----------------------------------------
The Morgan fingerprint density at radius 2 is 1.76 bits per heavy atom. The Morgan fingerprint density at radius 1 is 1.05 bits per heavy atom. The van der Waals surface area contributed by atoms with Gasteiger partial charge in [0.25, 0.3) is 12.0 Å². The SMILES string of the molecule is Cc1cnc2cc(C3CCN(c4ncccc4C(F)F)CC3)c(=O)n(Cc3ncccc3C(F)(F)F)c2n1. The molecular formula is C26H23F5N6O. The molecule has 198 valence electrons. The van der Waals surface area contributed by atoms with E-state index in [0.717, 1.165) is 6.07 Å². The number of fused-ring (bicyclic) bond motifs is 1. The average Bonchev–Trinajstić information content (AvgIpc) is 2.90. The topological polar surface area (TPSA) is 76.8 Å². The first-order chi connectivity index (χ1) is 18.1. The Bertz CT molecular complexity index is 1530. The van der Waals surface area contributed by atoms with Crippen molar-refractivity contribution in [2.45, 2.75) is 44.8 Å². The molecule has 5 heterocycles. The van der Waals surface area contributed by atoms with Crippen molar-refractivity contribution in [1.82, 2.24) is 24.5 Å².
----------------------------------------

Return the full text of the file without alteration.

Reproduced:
The Morgan fingerprint density at radius 2 is 1.76 bits per heavy atom. The Morgan fingerprint density at radius 1 is 1.05 bits per heavy atom. The van der Waals surface area contributed by atoms with Gasteiger partial charge in [0.25, 0.3) is 12.0 Å². The SMILES string of the molecule is Cc1cnc2cc(C3CCN(c4ncccc4C(F)F)CC3)c(=O)n(Cc3ncccc3C(F)(F)F)c2n1. The molecular formula is C26H23F5N6O. The molecule has 198 valence electrons. The van der Waals surface area contributed by atoms with E-state index in [0.717, 1.165) is 6.07 Å². The number of fused-ring (bicyclic) bond motifs is 1. The average Bonchev–Trinajstić information content (AvgIpc) is 2.90. The topological polar surface area (TPSA) is 76.8 Å². The first-order chi connectivity index (χ1) is 18.1. The Bertz CT molecular complexity index is 1530. The van der Waals surface area contributed by atoms with Crippen molar-refractivity contribution in [2.45, 2.75) is 44.8 Å². The molecule has 5 heterocycles. The van der Waals surface area contributed by atoms with Crippen molar-refractivity contribution in [1.82, 2.24) is 24.5 Å².